The Pentagon said Wednesday that top military officers and civilians had to sign a letter promising to keep details secret as they work on the military’s budget.
Defense Department press secretary Geoff Morrell told reporters that Secretary Robert Gates made the unusual request out of concern for national security. He said the department didn’t want any leaks to “unravel” the budget process.
“This is highly sensitive stuff involving programs costing tens of billions of dollars, employing hundreds of thousands of people and go to the heart of national security,” he said. “And so he wants this process to be as disciplined and as forthright as possible.
“And he thinks that by having people pledge not to speak out of school, if you will, on these matters while they are a work in progress, that you’ll create a climate in which you can ultimately produce a better product, because people can speak candidly with the confidence that it will not be leaked,” he said.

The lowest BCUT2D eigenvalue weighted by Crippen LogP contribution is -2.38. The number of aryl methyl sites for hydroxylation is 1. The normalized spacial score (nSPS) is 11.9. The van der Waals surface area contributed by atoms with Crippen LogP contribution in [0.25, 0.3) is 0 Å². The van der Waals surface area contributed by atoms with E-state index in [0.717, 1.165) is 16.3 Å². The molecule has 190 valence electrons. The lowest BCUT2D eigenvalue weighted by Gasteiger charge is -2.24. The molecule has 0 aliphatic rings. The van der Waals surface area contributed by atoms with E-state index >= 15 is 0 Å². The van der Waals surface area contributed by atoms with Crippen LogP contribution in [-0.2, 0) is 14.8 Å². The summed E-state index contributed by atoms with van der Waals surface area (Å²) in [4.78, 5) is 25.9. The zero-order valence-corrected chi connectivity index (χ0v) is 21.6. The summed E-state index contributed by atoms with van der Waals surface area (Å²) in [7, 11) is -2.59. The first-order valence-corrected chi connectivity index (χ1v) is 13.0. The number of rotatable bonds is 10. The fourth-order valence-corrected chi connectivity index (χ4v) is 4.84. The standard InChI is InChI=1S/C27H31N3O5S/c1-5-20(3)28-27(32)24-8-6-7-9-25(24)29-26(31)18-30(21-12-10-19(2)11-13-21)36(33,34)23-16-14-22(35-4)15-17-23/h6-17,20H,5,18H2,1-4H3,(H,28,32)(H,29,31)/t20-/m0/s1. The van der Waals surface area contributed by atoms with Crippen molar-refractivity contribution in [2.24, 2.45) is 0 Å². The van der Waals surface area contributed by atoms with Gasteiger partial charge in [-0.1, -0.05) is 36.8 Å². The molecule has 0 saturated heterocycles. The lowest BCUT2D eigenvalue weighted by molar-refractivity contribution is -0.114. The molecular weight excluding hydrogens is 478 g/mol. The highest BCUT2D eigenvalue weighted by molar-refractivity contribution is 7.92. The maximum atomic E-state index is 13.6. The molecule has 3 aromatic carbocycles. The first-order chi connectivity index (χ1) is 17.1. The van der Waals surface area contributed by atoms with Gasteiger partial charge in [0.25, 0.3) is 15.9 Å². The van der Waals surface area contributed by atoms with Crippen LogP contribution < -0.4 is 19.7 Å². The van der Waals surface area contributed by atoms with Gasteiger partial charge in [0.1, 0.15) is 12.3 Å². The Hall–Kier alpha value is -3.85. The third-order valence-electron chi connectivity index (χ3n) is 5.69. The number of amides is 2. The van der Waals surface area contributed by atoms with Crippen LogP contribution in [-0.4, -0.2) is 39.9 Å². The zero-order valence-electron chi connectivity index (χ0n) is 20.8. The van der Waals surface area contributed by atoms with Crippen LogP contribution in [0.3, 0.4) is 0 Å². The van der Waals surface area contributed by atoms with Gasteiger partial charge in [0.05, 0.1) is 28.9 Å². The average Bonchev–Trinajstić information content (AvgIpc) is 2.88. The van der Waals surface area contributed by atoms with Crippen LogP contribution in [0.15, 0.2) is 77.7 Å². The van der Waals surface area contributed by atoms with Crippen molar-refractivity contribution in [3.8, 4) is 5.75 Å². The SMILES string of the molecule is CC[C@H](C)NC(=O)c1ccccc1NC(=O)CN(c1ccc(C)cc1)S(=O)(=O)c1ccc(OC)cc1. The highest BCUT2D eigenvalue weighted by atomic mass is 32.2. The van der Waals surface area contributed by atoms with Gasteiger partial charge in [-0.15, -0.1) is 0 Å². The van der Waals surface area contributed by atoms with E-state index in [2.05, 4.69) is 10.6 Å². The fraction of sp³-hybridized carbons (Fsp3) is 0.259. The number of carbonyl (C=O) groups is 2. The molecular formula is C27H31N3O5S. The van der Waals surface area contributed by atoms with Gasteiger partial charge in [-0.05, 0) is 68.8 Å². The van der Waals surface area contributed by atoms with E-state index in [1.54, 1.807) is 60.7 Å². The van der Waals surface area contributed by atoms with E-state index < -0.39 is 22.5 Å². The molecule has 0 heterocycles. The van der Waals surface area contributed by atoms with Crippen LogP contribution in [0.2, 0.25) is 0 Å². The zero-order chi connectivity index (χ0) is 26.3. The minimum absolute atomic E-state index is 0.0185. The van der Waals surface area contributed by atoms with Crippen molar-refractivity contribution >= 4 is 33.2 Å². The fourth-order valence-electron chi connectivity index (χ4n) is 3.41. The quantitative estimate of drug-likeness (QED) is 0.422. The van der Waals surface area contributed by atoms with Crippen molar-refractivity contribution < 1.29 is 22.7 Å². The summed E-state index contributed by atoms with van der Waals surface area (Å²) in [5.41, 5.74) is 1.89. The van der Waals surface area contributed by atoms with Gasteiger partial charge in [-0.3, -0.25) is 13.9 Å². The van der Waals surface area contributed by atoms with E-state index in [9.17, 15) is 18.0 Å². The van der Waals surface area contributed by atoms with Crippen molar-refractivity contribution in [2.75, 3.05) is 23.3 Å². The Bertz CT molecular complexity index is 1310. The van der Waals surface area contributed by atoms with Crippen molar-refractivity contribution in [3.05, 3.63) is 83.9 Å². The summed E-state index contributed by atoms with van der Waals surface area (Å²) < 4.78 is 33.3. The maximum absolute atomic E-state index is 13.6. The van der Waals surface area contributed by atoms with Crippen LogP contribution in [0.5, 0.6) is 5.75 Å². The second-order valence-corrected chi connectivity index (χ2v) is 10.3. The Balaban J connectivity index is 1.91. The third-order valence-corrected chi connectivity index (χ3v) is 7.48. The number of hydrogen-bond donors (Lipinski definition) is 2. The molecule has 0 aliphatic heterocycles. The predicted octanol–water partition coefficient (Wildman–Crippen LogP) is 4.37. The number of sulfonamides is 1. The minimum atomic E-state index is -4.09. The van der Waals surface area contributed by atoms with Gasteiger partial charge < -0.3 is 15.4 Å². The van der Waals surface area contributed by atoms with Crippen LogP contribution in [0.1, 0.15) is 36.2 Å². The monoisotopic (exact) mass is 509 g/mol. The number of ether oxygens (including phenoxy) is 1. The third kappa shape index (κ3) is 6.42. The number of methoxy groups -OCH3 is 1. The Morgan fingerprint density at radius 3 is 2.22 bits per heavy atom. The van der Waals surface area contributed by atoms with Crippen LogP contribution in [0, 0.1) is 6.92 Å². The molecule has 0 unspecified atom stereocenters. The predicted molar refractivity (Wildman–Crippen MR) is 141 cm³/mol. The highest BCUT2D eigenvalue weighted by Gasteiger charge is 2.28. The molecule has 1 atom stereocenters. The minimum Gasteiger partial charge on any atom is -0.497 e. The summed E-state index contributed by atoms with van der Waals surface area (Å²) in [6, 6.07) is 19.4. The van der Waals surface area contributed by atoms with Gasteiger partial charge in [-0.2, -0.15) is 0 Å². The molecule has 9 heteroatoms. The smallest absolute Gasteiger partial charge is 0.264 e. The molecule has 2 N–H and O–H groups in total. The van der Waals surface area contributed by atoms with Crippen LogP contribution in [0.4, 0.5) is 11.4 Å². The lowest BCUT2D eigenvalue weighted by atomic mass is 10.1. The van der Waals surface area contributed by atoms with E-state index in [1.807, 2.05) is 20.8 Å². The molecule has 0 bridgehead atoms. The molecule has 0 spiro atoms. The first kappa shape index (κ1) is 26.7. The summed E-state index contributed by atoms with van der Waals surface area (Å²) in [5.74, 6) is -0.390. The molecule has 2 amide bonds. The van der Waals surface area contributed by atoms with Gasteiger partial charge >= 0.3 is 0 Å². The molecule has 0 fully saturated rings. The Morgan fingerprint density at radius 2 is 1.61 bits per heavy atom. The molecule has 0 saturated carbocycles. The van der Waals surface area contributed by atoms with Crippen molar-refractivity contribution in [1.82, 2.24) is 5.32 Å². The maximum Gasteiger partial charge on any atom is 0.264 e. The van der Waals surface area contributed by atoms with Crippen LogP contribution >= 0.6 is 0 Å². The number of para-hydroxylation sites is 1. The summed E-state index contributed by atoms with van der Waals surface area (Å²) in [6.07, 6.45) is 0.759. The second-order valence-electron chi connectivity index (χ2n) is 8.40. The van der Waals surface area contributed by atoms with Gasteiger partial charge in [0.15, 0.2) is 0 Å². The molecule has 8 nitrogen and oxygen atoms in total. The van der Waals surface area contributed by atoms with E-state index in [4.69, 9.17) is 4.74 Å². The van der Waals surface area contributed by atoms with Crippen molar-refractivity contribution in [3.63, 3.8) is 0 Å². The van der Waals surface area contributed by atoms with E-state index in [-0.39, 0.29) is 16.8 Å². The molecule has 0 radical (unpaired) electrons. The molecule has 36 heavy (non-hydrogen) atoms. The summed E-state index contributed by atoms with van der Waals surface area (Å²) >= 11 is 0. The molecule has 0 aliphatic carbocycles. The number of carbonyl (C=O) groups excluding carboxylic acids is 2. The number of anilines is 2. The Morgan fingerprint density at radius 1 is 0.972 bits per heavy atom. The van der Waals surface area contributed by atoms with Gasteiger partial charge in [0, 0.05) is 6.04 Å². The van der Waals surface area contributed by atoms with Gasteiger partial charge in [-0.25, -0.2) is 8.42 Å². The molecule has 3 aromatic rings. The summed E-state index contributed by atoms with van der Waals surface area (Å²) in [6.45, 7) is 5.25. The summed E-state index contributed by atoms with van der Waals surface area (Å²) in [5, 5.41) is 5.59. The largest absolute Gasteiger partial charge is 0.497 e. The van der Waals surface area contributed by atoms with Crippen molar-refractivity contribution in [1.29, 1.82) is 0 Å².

Gates remained as secretary under Obama after serving under President Bush, but this year is the first time he is requiring the non-disclosure statements.
That explains the CNO’s email the other week.
- Range, Reach, Risk, Russians, and the Triumph of the Anti-Transformationalists
- Aboard the Charles de Gaulle: Sea Power and la RÃ©publique
- On Midrats 22 November 2015 – Episode 307: Our Own Private Petard – Procurement & Strategy with Robert Farley
- Leveraging our military relationships on the homefront
- Bring your voice once more unto the breach